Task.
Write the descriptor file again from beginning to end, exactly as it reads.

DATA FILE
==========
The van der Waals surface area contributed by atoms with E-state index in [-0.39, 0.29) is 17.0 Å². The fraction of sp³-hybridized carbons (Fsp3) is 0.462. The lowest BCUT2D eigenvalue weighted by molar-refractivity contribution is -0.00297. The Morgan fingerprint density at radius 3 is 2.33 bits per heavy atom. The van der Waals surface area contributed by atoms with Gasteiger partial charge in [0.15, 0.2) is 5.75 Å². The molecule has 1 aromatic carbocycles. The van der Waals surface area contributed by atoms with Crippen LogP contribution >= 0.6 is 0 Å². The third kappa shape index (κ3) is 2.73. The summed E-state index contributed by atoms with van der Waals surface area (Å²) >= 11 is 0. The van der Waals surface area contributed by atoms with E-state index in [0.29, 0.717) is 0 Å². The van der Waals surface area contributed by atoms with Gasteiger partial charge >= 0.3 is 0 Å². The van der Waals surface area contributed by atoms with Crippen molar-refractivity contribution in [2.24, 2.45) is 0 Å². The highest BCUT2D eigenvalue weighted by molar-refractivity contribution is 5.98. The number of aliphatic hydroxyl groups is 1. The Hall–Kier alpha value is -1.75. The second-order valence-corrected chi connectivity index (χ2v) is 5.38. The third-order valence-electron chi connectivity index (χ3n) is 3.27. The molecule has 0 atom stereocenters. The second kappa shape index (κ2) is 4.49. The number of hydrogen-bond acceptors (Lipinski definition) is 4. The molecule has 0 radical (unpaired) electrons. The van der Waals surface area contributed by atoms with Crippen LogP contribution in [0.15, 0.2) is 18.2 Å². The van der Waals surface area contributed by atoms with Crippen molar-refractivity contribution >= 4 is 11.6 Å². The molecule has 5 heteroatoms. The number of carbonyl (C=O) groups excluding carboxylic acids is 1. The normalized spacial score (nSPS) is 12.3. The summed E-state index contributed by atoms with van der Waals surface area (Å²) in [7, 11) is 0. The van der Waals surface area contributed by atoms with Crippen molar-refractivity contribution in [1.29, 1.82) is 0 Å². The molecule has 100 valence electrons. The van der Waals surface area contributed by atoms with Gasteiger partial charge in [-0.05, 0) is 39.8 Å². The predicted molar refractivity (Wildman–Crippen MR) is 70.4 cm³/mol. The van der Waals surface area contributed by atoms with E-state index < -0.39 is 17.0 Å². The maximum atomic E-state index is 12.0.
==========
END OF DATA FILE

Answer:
The van der Waals surface area contributed by atoms with E-state index in [-0.39, 0.29) is 17.0 Å². The fraction of sp³-hybridized carbons (Fsp3) is 0.462. The lowest BCUT2D eigenvalue weighted by molar-refractivity contribution is -0.00297. The Morgan fingerprint density at radius 3 is 2.33 bits per heavy atom. The van der Waals surface area contributed by atoms with Gasteiger partial charge in [0.15, 0.2) is 5.75 Å². The molecule has 1 aromatic carbocycles. The van der Waals surface area contributed by atoms with Crippen LogP contribution >= 0.6 is 0 Å². The third kappa shape index (κ3) is 2.73. The summed E-state index contributed by atoms with van der Waals surface area (Å²) >= 11 is 0. The van der Waals surface area contributed by atoms with E-state index in [0.29, 0.717) is 0 Å². The van der Waals surface area contributed by atoms with Gasteiger partial charge >= 0.3 is 0 Å². The van der Waals surface area contributed by atoms with Crippen molar-refractivity contribution in [2.24, 2.45) is 0 Å². The highest BCUT2D eigenvalue weighted by molar-refractivity contribution is 5.98. The number of aliphatic hydroxyl groups is 1. The Hall–Kier alpha value is -1.75. The second-order valence-corrected chi connectivity index (χ2v) is 5.38. The third-order valence-electron chi connectivity index (χ3n) is 3.27. The molecule has 0 atom stereocenters. The second kappa shape index (κ2) is 4.49. The number of hydrogen-bond acceptors (Lipinski definition) is 4. The molecule has 0 radical (unpaired) electrons. The van der Waals surface area contributed by atoms with Crippen LogP contribution in [0.15, 0.2) is 18.2 Å². The van der Waals surface area contributed by atoms with Crippen molar-refractivity contribution >= 4 is 11.6 Å². The molecule has 5 heteroatoms. The number of carbonyl (C=O) groups excluding carboxylic acids is 1. The normalized spacial score (nSPS) is 12.3. The summed E-state index contributed by atoms with van der Waals surface area (Å²) in [7, 11) is 0. The van der Waals surface area contributed by atoms with Crippen molar-refractivity contribution in [1.29, 1.82) is 0 Å². The molecule has 100 valence electrons. The van der Waals surface area contributed by atoms with Gasteiger partial charge in [-0.05, 0) is 39.8 Å². The predicted molar refractivity (Wildman–Crippen MR) is 70.4 cm³/mol. The van der Waals surface area contributed by atoms with E-state index < -0.39 is 17.0 Å². The maximum atomic E-state index is 12.0.